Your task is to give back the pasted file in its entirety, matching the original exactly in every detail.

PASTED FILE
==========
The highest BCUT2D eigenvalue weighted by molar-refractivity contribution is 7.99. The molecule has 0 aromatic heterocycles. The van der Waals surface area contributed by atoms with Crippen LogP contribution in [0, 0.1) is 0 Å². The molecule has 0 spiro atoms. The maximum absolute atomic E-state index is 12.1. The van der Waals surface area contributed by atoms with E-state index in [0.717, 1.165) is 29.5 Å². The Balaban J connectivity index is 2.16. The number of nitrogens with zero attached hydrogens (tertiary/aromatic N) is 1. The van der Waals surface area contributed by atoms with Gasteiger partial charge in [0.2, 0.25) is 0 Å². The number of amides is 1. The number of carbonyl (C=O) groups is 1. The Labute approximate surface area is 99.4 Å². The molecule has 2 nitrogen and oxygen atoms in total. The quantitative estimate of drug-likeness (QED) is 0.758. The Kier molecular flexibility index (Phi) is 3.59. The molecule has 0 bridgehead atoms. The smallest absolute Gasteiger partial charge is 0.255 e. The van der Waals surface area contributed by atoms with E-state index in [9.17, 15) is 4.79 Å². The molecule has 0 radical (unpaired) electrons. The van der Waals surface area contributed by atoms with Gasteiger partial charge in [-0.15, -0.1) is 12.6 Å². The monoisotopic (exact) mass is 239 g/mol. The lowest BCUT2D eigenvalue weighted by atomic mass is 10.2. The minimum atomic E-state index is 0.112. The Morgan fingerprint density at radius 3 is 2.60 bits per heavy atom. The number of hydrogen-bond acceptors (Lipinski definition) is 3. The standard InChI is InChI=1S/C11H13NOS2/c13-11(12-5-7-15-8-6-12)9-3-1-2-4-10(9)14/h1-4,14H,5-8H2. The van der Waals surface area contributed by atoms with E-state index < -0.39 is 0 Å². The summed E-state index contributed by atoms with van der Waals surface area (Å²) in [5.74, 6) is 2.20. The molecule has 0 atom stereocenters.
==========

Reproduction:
The highest BCUT2D eigenvalue weighted by molar-refractivity contribution is 7.99. The molecule has 0 aromatic heterocycles. The van der Waals surface area contributed by atoms with Crippen LogP contribution in [0, 0.1) is 0 Å². The molecule has 0 spiro atoms. The maximum absolute atomic E-state index is 12.1. The van der Waals surface area contributed by atoms with E-state index in [0.717, 1.165) is 29.5 Å². The Balaban J connectivity index is 2.16. The number of nitrogens with zero attached hydrogens (tertiary/aromatic N) is 1. The van der Waals surface area contributed by atoms with Gasteiger partial charge in [0.2, 0.25) is 0 Å². The number of amides is 1. The number of carbonyl (C=O) groups is 1. The Labute approximate surface area is 99.4 Å². The molecule has 2 nitrogen and oxygen atoms in total. The quantitative estimate of drug-likeness (QED) is 0.758. The Kier molecular flexibility index (Phi) is 3.59. The molecule has 0 bridgehead atoms. The smallest absolute Gasteiger partial charge is 0.255 e. The van der Waals surface area contributed by atoms with E-state index in [9.17, 15) is 4.79 Å². The molecule has 0 radical (unpaired) electrons. The van der Waals surface area contributed by atoms with Gasteiger partial charge in [-0.15, -0.1) is 12.6 Å². The monoisotopic (exact) mass is 239 g/mol. The lowest BCUT2D eigenvalue weighted by atomic mass is 10.2. The minimum atomic E-state index is 0.112. The Morgan fingerprint density at radius 3 is 2.60 bits per heavy atom. The number of hydrogen-bond acceptors (Lipinski definition) is 3. The standard InChI is InChI=1S/C11H13NOS2/c13-11(12-5-7-15-8-6-12)9-3-1-2-4-10(9)14/h1-4,14H,5-8H2. The van der Waals surface area contributed by atoms with E-state index < -0.39 is 0 Å². The summed E-state index contributed by atoms with van der Waals surface area (Å²) in [5.74, 6) is 2.20. The molecule has 0 atom stereocenters.